It is said that while on the quest for the Holy Grail, King Arthur and the knights of his round table each entered the forest of adventure in different places.
They each chose the points in the forest that were the darkest, that scared them the most, and that didn’t have an old path already carved for them to follow.
They didn’t do this as a misplaced show of machismo, or as a competition of manliness. They didn’t do it to prove something to themselves, or to the other knights.
They did this because they inherently knew. They knew that even though they were on a quest in search of the same prize, and they were on that quest together, they still had to walk their own paths. They each had their own lessons to learn.
The same applies to us. We’re all searching for the same thing – our Holy Grail of the Soul – and we must all enter the dark forest of the psyche to find it. Some of us are going to take that journey together, some of us will take it alone, and some won’t take it at all. We each have our own path to walk. Otherwise, it wouldn’t be a true adventure of the soul.
As we relentlessly swing our machetes to carve a path through the forest, we’ll uncover fears and experience hardships. We’ll face death and demons, and we’ll gaze into the darkest parts of ourselves. But in the deepest and most terrifying part of that journey, we’ll find the treasure that we seek.
So choose that dark and scary place to start your quest, and I’ll meet you in the woods.
Have you ever had THE moment? I think we all have, at some point in our lives. The moment we observe genius and we’re lifted into action on the wings of inspiration.
It might have been the first time we set our eyes on Claude Monet’s “Water Lilies.” For some of us, it was the first time we heard the angelic voice of Freddie Mercury singing “Somebody to Love.” It could have been the first time we read a poem by Sylvia Plath, the first Steven Spielberg film we watched, or the first time we saw Meryl Streep on the big screen.
Regardless of what the moment looked like, that was your inner artist showing itself.
I’ve had many such moments in my life, but I remember the first time with absolute clarity.
When I was growing up, hockey didn’t appeal to me much. It was very un-Canadian of me, I know. I hated getting up before sunrise in the middle of winter to skate in an arena with ice on the walls. I didn’t like how my feet would be frozen for hours after I took off my skates. I didn’t like how much it hurt when I fell on the hard ice. I decided hockey wasn’t for me.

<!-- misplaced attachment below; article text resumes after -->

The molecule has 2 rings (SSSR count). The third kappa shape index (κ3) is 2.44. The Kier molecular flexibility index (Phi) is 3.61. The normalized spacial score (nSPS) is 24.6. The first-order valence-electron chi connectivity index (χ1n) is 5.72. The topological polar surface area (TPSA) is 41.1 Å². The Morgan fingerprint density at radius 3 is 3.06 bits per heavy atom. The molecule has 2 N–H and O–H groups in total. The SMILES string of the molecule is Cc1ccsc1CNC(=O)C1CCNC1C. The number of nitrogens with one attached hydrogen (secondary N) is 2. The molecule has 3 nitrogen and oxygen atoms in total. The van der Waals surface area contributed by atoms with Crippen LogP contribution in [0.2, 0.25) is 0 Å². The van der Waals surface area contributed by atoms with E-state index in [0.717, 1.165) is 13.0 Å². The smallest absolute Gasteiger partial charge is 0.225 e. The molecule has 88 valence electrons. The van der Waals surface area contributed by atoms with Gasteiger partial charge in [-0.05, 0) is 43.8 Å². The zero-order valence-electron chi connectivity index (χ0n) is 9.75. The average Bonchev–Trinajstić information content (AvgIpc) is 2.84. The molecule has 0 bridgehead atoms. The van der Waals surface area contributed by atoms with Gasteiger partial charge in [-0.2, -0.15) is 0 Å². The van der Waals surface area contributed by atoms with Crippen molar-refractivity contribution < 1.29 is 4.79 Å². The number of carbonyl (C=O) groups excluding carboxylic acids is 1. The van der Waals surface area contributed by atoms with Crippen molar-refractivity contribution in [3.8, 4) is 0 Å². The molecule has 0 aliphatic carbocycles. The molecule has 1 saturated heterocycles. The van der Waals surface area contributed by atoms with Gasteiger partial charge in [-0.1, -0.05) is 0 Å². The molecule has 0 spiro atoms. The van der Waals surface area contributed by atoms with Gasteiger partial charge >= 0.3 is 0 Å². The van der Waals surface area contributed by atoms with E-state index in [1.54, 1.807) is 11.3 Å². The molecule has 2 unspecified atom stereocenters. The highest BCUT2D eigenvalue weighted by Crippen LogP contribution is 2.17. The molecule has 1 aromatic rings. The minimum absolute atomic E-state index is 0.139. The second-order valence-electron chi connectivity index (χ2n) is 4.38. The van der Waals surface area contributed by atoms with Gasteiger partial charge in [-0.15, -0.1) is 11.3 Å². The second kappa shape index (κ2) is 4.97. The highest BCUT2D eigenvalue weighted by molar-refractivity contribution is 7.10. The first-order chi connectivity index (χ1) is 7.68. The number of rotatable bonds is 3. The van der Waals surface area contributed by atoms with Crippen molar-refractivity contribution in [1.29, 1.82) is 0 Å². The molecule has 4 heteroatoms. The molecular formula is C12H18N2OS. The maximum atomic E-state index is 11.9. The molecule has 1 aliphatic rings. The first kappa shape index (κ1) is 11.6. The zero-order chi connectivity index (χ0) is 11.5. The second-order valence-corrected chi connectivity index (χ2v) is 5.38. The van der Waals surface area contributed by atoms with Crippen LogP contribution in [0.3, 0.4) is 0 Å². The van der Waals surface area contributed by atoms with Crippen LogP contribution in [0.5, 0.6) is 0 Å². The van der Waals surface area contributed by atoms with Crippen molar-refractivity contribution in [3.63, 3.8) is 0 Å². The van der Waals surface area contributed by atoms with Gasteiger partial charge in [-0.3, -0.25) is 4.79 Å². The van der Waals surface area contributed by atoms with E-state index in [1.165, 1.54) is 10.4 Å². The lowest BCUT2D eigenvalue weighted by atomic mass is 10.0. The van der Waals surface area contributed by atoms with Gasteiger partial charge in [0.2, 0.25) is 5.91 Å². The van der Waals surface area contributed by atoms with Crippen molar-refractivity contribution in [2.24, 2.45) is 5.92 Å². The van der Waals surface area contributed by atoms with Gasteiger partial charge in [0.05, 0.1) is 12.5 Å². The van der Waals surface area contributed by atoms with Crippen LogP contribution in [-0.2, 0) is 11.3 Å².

One night my family was watching hockey on T.V. A guy named Mario Lemieux was playing, and I was instantly hypnotized by him. He was a magician. His stick as his wand, he cast spells no other human could. Every time he stepped onto the ice, he created something from nothing. He made everything look effortless.
To this day, he’s still the closest thing I’ve ever seen to a unicorn. I didn’t understand it then, but I was witnessing genius in motion.
Needless to say, my little heart was inspired. I gave hockey another chance. Suddenly, the arena didn’t seem so cold. The broken bones didn’t take so long to heal. The frozen feet thawed a little quicker.
So why does the witnessing of genius inspire us the way it does?
Art – in all of its forms – comes from a place we’ve forgotten. It comes from the higher realms of the self; it comes from the same place as our souls. We give it many names: heaven, the cosmos, the universe, Valhalla, source, Olympus, and the list goes on. From the moment we’re born, the deepest parts of ourselves call us to return to that place.
This is why a masterpiece inspires us. It gives us a glimpse of the divine; a glimpse of the divine within all of us. For it is only when we see God in another that we come to realize that God is in ourselves. We stop seeing ourselves as separate from the universe around us, and start seeing the cosmos as a part of ourselves.
That is why it lifts our hearts when we express ourselves with creation. Our soul sings when we dance and paint because, for a moment, we are opening ourselves up to the higher realms that we came from. For a moment we remember that we are Gods.
You don’t have to paint the Mona Lisa, or write Romeo and Juliet to find that place. It doesn’t have to be a masterpiece. The most intimate parts of ourselves don’t care for acclamation or praise. Our souls only long for us to remember who we are; to remember the divine perfection in all of us.
A soul – personified as the artist – is in each of us.
It is why Michelangelo spent over four years painting the Sistine Chapel.
It is why Mario Lemieux spent tens of thousands of hours on frozen ponds.
It is the reason that I write.
Art is the language of our soul and the artist is the one who speaks it. So take some time to create something, big or small. Paint a self portrait, build a tree house, or write a ballad. Take a dance or yoga class. Write a song, or learn an instrument. Find a way to express the soul trapped inside of you. Remind yourself of that feeling you get when you open yourself up to the heavens.
Remind yourself of your own divinity.
Because you are as infinite and as sacred as the stars we look upon.